- X-linked adrenoleukodystrophy
- spectroscopy
- Nuclear Magnetic Resonance
- Free Induction Decay
- N-Acetyl aspartate
- chemical shift
- magnetic resonance imaging
- magnetic resonance spectroscopy

We demonstrate the use of the model for the metabolite ratio for data obtained from twelve ALD patients and nine healthy subjects

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- Nuclear Magnetic Resonance was discovered independently by Felix Bloch and Edward Purcell in 1946
- There is an observable variation in orthogonality and standard deviation in the metabolite concentration estimates from the simulation and experiments done on the 3T Magnetic Resonance Imaging scanner for a 2DJ-PRESS sequence
- Focusing on the orthogonality of Glu and Gin spectra, simulation data of the 2DJ-PRESS sequence shows that the greatest orthogonality occurs around 55ms - 85ms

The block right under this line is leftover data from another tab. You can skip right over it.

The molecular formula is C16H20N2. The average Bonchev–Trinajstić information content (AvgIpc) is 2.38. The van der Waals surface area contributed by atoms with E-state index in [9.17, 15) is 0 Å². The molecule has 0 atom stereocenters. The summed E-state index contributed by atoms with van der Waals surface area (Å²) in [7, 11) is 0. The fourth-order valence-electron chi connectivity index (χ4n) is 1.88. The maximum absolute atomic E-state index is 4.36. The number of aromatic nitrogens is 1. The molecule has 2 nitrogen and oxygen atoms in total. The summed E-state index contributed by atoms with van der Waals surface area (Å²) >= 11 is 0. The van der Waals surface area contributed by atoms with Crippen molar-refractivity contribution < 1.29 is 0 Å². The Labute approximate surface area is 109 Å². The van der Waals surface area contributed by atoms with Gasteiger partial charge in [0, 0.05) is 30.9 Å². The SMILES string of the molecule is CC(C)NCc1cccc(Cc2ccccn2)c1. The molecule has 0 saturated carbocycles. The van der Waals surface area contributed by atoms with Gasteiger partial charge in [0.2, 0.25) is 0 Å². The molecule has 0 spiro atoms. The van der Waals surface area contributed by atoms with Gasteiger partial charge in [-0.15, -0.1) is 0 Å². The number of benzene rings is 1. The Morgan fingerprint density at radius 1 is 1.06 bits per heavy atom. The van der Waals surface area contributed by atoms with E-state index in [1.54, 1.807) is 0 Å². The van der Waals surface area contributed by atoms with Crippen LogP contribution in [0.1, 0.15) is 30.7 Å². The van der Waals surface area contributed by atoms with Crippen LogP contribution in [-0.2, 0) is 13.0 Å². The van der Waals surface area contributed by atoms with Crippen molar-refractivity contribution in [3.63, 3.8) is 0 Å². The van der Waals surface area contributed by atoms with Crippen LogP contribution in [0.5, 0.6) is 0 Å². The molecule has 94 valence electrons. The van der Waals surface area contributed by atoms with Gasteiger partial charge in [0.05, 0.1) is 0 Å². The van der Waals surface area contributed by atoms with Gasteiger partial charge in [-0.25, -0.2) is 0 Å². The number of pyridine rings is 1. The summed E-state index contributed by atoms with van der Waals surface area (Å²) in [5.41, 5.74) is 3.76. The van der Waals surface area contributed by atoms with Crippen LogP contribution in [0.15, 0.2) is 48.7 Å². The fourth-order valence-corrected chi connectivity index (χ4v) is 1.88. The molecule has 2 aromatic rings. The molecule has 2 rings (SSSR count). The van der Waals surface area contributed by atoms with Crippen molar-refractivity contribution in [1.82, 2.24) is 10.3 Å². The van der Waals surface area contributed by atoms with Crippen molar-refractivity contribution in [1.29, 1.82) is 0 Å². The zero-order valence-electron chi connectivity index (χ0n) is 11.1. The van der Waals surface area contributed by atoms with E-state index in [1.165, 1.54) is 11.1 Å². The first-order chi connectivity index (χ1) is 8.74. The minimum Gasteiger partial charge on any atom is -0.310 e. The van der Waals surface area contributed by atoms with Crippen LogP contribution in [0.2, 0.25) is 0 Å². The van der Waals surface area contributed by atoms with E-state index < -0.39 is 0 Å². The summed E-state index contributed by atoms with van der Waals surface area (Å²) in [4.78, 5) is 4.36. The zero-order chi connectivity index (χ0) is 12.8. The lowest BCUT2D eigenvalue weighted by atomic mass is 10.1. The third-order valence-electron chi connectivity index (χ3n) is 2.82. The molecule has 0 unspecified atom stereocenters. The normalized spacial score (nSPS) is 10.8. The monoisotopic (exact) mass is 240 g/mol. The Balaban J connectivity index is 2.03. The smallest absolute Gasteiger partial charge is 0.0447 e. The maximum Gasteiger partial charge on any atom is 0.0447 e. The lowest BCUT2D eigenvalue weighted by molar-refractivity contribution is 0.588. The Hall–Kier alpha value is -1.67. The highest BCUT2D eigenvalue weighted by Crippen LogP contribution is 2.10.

- Simulation of the 128-step Computer Tomography-PRESS sequence shows that the variation in orthogonality and standard deviation in metabolite estimates are more subtle and would improve at earlier tj steps
- To reduce the scan-time for the CT-PRESS experiment done on the 3T MRI scanner, an under-sampled 32-step CT-PRESS sequence was implemented and used
- The range of t1 steps for the 2D-JPRESS and CT-PRESS represents a possible subset of optimal t1 times for which the total scan-time can be shortened while maintaining quality of separation of Glu and Gin
- The range of t1 steps for the 2D-JPRESS and Computer Tomography-PRESS represents a possible subset of optimal t1 times for which the total scan-time can be shortened while maintaining quality of separation of Glu and Gin. In addition to evaluating orthogonality and standard deviation at each tl step for CTPRESS and 2D-JPRESS, the 1D spectra that result from averaging across TE's from the 2DJPRESS spectra, projecting the 2D CT-PRESS spectrum onto the fl axis, concatenating all available Free Induction Decay's from each t1 step, and the 1D spin echo at TE = 35ms were studied

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